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Oh No, Anti-Downtown Backlash At the Ballot Box?!?

by Steve Lackmeyer Published: April 4, 2013

The headline on today’s story by William Crum about Tuesday’s city council elections might provoke such a thought – but let’s delve deeper, shall we?
Crum nails some really good issues. There is a growing concern out there about crime – especially how the city flirted with setting a new record last year in the number of homicides. The city has seen tremendous growth, and is said to be growing by 2,000 people a month. Yet the police force remains at the same level – and actually was down a bit not too long ago – as it was 20 years ago. That math, critics charge, doesn’t add up.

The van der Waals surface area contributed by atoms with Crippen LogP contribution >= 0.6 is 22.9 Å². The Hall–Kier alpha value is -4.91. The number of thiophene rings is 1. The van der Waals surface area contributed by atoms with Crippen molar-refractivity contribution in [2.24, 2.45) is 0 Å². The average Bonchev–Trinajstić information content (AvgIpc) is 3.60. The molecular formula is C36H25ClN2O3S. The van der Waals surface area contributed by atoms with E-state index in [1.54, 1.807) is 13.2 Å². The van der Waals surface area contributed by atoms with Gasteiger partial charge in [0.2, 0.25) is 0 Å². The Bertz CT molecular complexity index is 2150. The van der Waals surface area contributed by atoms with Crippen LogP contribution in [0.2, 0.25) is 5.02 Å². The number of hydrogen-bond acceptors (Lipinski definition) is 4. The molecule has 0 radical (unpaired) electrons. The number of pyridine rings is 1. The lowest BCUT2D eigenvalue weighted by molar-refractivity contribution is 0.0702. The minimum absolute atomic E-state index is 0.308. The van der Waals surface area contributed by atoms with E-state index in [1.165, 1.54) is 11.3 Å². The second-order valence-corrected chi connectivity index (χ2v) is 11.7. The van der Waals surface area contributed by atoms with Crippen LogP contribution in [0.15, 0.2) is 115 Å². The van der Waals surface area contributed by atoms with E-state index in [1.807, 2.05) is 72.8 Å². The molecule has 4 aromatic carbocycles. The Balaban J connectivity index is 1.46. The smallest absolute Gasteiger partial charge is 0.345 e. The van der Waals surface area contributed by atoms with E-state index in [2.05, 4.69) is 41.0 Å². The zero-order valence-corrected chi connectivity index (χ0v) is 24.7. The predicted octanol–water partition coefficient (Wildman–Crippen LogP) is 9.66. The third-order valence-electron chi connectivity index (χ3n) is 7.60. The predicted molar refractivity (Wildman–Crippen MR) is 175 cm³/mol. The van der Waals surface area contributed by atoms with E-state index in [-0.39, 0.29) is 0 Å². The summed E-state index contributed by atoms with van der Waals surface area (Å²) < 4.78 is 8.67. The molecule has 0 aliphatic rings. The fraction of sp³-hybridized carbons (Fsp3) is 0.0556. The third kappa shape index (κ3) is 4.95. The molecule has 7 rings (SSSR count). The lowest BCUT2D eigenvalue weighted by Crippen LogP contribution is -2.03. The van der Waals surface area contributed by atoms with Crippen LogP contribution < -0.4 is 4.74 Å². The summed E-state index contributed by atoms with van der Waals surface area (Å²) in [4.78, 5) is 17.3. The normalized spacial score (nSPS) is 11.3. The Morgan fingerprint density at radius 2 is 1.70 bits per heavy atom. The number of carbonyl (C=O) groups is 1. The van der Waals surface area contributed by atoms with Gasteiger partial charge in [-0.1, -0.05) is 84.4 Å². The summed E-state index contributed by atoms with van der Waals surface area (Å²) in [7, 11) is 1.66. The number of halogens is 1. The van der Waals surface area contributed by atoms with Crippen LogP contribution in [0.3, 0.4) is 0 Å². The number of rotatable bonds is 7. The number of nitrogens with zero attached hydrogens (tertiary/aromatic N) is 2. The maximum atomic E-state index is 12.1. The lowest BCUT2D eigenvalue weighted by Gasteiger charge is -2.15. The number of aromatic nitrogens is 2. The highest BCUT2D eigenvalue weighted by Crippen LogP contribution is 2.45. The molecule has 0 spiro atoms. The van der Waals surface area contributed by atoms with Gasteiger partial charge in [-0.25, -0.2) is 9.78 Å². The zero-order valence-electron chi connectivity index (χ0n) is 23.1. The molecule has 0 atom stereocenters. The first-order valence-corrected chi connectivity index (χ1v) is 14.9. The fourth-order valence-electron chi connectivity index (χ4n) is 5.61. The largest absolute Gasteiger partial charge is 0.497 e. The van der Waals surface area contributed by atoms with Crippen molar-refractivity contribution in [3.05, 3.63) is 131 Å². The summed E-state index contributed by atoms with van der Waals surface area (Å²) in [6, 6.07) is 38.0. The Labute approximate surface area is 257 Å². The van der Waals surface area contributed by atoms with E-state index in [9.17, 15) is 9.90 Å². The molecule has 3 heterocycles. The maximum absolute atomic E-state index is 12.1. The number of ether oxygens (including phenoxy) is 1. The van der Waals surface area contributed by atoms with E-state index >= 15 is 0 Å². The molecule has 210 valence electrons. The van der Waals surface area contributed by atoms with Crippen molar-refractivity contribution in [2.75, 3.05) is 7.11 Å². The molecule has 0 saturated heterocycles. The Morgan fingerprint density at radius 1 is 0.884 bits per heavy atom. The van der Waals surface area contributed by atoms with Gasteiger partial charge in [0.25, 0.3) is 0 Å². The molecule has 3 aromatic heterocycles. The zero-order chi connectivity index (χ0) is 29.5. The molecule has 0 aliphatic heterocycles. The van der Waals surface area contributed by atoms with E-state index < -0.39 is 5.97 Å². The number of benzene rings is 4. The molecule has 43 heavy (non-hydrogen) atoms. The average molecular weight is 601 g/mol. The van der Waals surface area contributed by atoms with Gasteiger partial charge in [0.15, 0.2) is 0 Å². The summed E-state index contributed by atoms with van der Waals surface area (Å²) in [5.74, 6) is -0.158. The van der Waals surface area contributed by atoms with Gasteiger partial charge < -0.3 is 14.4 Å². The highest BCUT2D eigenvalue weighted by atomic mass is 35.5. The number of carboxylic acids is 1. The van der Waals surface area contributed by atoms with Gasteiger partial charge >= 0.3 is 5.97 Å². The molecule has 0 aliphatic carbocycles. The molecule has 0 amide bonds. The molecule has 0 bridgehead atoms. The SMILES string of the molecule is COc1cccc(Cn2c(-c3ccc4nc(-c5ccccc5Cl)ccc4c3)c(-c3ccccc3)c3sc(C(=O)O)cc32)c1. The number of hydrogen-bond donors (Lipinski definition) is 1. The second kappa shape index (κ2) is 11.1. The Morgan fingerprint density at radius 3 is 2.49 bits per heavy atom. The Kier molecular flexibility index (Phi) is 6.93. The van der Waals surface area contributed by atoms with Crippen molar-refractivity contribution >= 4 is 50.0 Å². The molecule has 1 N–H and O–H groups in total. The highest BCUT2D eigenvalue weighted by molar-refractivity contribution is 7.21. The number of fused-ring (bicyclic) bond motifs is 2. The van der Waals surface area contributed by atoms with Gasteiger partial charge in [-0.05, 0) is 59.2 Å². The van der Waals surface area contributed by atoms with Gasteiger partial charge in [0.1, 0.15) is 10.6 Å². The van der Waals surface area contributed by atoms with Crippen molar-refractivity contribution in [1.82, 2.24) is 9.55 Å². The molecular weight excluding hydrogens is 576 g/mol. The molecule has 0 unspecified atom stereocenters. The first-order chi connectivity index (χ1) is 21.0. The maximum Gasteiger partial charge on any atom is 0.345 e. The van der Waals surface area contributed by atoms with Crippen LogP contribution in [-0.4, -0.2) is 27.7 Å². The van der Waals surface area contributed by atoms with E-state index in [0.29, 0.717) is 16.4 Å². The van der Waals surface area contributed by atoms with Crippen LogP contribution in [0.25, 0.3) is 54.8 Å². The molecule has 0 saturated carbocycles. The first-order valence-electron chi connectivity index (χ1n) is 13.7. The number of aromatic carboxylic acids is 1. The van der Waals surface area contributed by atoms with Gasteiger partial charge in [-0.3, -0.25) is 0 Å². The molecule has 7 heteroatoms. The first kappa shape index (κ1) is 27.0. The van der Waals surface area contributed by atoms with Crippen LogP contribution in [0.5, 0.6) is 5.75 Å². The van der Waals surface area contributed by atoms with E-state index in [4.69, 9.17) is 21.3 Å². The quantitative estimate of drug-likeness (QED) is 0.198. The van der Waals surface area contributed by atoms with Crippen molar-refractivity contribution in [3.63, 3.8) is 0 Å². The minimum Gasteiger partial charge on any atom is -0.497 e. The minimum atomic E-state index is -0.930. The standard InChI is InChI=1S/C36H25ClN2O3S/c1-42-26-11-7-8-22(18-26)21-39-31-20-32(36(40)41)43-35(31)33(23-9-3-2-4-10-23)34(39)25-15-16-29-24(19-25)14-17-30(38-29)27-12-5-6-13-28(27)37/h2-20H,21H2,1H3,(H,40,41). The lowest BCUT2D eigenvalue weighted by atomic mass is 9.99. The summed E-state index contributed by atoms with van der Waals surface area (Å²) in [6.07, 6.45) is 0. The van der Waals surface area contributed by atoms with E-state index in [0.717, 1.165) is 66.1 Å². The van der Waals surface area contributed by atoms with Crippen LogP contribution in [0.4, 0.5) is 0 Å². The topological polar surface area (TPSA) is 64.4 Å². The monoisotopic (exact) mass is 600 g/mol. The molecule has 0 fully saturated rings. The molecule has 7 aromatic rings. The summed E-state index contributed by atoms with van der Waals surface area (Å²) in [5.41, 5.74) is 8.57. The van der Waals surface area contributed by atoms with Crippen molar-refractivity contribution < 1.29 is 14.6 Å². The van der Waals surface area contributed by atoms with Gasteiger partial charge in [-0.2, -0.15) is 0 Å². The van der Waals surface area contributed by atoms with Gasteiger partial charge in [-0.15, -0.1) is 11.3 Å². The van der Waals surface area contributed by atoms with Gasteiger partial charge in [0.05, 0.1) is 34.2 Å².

But let’s backup. First off, let’s note the headline is based on a comment by veteran Ward 4 City Councilman Pete White (“Emphasis on downtown Oklahoma City development takes a hit in election, council member says”). Pete was one of two council members who did not draw an opponent in this year’s election, and his track record is not one of being anti-downtown. The same can be said for Ward 3 Councilman Larry McAtee, who also drew no opponents.
Ward 7 Councilman Skip Kelly drew several opponents, and no surprise there: after getting arrested on a DUI, Kelly dismissed suggested he might have a drinking problem, and then, with another rather embarrassing arrest, Kelly had a second DUI on his hands and lingering uncertainty as to whether he might be forced off the council if convicted of felony DUI.
In a ward where pastors of large Baptist churches are civic giants, this didn’t bode well for the incumbent. Skip was hardly a big downtown booster, so does Pete White’s observation really apply to Ward 7?